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'Not the end of the world yet': Northeast Ohio farmers concerned, but not panicked amid dry spell

It's been nearly two weeks since many areas have seen rain, and some people are feeling it.

WELLINGTON, Ohio — Northeast Ohio farmers and gardeners were concerned but not panicked Friday coming out of a less than impressive rainfall total in May, including nearly two weeks of no rain at all.

In Ben Franklin Community Garden's 40-plus-year lifespan in Cleveland's Old Brooklyn neighborhood, Tom Sargent has been there for 30 years of it.

"I can't remember having seen this dirt this dry," Sargent said. "I can't remember having this time of the year gone this long without falling rain."

Since community members started planting last week, there hasn't been any rain. But with easy access to water, that hasn't stopped them from planting everything from tomatoes to peppers to squash and watermelon.

"Everything is very dusty," Shannon Dishong told 3News. "It's kind of hard to plant just because you put a shovel in and it just goes everywhere.

"I think it's just more time consuming too just trying to make sure your plants are watered and everything like that."

It’s a different story to the west in Lorain County, where Robert Beekman and his family take care of more than 4,000 acres without irrigation.

"We rely on good old mother nature to water them," Beekman said.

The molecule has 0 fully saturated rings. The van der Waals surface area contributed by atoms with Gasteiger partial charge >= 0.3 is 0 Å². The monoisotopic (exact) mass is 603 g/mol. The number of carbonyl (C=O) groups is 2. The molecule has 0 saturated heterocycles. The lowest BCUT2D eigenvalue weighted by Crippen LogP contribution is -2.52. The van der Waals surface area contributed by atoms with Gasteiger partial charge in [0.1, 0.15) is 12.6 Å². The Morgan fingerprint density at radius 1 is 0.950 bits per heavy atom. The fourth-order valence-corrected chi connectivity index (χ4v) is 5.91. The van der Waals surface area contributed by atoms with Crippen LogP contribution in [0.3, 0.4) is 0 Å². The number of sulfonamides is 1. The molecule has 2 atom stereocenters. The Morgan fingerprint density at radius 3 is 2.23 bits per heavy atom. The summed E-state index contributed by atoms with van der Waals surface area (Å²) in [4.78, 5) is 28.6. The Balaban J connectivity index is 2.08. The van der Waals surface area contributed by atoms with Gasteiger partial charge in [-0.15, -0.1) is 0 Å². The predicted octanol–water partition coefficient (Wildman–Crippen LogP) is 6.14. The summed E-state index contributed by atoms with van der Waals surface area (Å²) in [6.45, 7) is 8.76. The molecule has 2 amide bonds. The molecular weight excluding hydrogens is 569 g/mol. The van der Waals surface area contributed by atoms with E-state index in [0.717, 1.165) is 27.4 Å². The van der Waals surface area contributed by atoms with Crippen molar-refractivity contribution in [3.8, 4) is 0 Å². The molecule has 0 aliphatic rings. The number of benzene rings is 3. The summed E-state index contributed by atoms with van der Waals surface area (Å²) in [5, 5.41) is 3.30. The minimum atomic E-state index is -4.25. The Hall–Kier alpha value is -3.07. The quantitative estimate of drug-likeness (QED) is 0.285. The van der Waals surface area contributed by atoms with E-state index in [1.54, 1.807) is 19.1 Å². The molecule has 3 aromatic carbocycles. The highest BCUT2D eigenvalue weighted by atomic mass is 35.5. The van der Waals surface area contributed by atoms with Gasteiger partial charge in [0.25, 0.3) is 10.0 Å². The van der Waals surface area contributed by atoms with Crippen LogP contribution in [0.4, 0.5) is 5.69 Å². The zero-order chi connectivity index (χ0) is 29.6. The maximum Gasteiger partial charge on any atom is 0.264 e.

The lack of rain hasn't necessarily been a bad thing for their 500 acres of hay fields, where they have made significant progress in recent days. But all Beekman has to do is look at the bean field next door to see the impact the weather is having on other crops.

"We haven't seen any emergence yet because it's  been so dry right at the moment until we get a rain," he explained.

Beekman says if it doesn't come soon enough, they could soon find themselves replanting crops.

"At the moment, it's a concern but it's not the end of the world yet," he added. "We're used to having plenty of water, more or less. There are years we have too much in the area. We just hope the rain comes at the right time. That's all you can hope for."

Until then, Sargent says at the garden, they'll get by fine, watering their fruits and vegetables with the nearby hoses.

"We're hoping, obviously, hoping against hope for rain in the next few days," he said. "We need it.; the plants need it."


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